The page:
Quite simply put, this is one of the most unmistakeable lizards in the world, although at first glance it might be mistaken for something else. The common name is extremely apt as the entire dorsal surface of the Moloch is covered with protruding spines like the thorns of a plant, with a rounded spiny hump on the nape of the neck. The nearest anything else in the reptile world comes to it are the Phrynosoma, or Horny Devils (aka Horned Toads), lizards of southern North America.
Even more than the Phrynosoma lizards (most of them at any rate), the Moloch is extremely hard to keep alive outside of its natural environment. This seems to be mainly because it is an ant exclusivist, preying only on these invertebrates, and in very large quantities - up to five thousand per meal [Swann and Wilson]. Manthey and Schuster note that hatchlings of the species have been maintained for up to a year in captivity on different insects, but go on to add that they do not consider the experiment worth repeating.
Film buffs may have seen a shot of a live M. horridus in the outback in the film Priscilla Queen of the Desert.
|Species Name||Common Name||Distribution||Size||Notes|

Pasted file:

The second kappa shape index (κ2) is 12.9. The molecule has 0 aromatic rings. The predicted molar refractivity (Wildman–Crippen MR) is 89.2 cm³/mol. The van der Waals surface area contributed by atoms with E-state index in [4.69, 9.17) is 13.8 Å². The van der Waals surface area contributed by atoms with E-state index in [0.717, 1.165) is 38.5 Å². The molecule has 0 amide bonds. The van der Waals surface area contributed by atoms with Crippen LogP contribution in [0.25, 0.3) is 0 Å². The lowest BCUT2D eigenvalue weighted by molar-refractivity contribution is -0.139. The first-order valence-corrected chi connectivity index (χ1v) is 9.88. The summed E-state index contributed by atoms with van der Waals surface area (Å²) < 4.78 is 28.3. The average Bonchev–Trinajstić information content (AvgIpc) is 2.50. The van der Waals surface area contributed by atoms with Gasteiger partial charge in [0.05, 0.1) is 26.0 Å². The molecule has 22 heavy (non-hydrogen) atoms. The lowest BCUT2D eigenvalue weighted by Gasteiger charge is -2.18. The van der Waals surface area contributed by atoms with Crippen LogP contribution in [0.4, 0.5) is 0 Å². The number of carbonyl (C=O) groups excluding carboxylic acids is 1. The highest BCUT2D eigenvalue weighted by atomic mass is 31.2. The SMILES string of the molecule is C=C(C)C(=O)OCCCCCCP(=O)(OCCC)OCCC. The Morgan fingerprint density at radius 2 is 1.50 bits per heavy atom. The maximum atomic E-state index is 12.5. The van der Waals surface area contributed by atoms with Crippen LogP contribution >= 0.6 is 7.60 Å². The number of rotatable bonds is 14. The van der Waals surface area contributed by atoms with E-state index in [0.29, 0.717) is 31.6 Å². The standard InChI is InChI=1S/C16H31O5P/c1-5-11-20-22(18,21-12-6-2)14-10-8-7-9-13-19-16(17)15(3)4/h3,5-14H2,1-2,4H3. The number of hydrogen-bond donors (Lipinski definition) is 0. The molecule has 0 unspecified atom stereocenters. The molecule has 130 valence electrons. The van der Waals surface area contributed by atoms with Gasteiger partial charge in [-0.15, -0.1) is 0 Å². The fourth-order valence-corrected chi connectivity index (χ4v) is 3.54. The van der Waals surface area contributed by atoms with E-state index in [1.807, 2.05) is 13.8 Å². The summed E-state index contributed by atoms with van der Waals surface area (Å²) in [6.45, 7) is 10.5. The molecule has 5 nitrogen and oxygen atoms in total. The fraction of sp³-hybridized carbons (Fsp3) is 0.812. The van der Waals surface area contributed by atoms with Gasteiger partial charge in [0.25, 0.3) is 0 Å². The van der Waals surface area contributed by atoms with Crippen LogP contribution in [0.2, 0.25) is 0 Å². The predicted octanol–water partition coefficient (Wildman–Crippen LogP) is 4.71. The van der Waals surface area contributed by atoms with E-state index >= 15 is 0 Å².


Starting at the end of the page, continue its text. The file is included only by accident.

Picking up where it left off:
|M. horridus||Moloch, Thorny Devil||Australia (extreme W Queensland, Northern Territory, West Australia, South Australia)||SVL 9-11 cm: tail < 100% SVL||The Moloch is found on sandy soils in arid to semi-arid areas of open grassland, bush or acacia forest. As agamids these are very much loners, wandering some distances in search of food and only associating to mate. Feeding is by ambush rather than active attack, the lizard waiting along ant trails. When walking the tail is held upright and the movement itself is rather jerky. Longevity in the wild is about 20 years. Scalation details: apart from the large spines, the scales on M. horridus are small granular scales. There are longitudinal rows of spines on all dorsal and lateral surfaces, the largest being found on the sides, one over each eye (recurved, somewhat like a standing horn), and two on the large bulbous hump on the neck. Ventral scalation is also granular, interspersed with low spines. The arrangement of the scales forms small capillary channels which gather moisture in the early morning and convey it to the animal's mouth. Tail: compressed and prehensile. Coloration: overall the colour may vary between orange-red to yellow, olive-grey to brown, with large darker blotches, apparently usually brown, a narrow pale vertebral stripe is present, as is usually a dorsolateral stripe. Reproduction: female usually larger than the male. Males fight for females in a way that includes ramming rivals. Females lay 3-10 eggs in burrows: incubation time is 90-128 days. Sexual maturity is reached in about 3 years.|